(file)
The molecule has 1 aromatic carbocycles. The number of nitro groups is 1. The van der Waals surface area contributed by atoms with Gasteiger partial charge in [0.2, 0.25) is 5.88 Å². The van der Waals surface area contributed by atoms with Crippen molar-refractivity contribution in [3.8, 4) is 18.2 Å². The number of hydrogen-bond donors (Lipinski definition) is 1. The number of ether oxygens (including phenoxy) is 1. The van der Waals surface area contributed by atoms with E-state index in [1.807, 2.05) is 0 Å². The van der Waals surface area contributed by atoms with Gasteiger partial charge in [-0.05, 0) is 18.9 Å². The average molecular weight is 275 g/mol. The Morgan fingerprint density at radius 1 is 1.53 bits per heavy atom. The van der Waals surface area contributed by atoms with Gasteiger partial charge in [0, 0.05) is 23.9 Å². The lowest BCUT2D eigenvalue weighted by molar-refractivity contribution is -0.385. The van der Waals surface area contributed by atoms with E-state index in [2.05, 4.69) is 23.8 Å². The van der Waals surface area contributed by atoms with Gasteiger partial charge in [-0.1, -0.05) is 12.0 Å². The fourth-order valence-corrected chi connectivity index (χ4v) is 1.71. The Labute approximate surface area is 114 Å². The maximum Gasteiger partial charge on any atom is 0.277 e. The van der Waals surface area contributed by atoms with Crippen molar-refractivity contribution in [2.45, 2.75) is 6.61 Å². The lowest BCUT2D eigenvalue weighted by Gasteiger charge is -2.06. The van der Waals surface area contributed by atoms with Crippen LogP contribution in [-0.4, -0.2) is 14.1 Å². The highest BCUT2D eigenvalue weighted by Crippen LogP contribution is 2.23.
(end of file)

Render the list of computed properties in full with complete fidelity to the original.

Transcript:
The molecule has 1 aromatic carbocycles. The number of nitro groups is 1. The van der Waals surface area contributed by atoms with Gasteiger partial charge in [0.2, 0.25) is 5.88 Å². The van der Waals surface area contributed by atoms with Crippen molar-refractivity contribution in [3.8, 4) is 18.2 Å². The number of hydrogen-bond donors (Lipinski definition) is 1. The number of ether oxygens (including phenoxy) is 1. The van der Waals surface area contributed by atoms with E-state index in [1.807, 2.05) is 0 Å². The van der Waals surface area contributed by atoms with Gasteiger partial charge in [-0.05, 0) is 18.9 Å². The average molecular weight is 275 g/mol. The Morgan fingerprint density at radius 1 is 1.53 bits per heavy atom. The van der Waals surface area contributed by atoms with Gasteiger partial charge in [0, 0.05) is 23.9 Å². The lowest BCUT2D eigenvalue weighted by molar-refractivity contribution is -0.385. The van der Waals surface area contributed by atoms with E-state index in [2.05, 4.69) is 23.8 Å². The van der Waals surface area contributed by atoms with Gasteiger partial charge in [-0.1, -0.05) is 12.0 Å². The fourth-order valence-corrected chi connectivity index (χ4v) is 1.71. The Labute approximate surface area is 114 Å². The maximum Gasteiger partial charge on any atom is 0.277 e. The van der Waals surface area contributed by atoms with Crippen molar-refractivity contribution in [2.45, 2.75) is 6.61 Å². The lowest BCUT2D eigenvalue weighted by Gasteiger charge is -2.06. The van der Waals surface area contributed by atoms with Crippen LogP contribution in [-0.4, -0.2) is 14.1 Å². The highest BCUT2D eigenvalue weighted by Crippen LogP contribution is 2.23.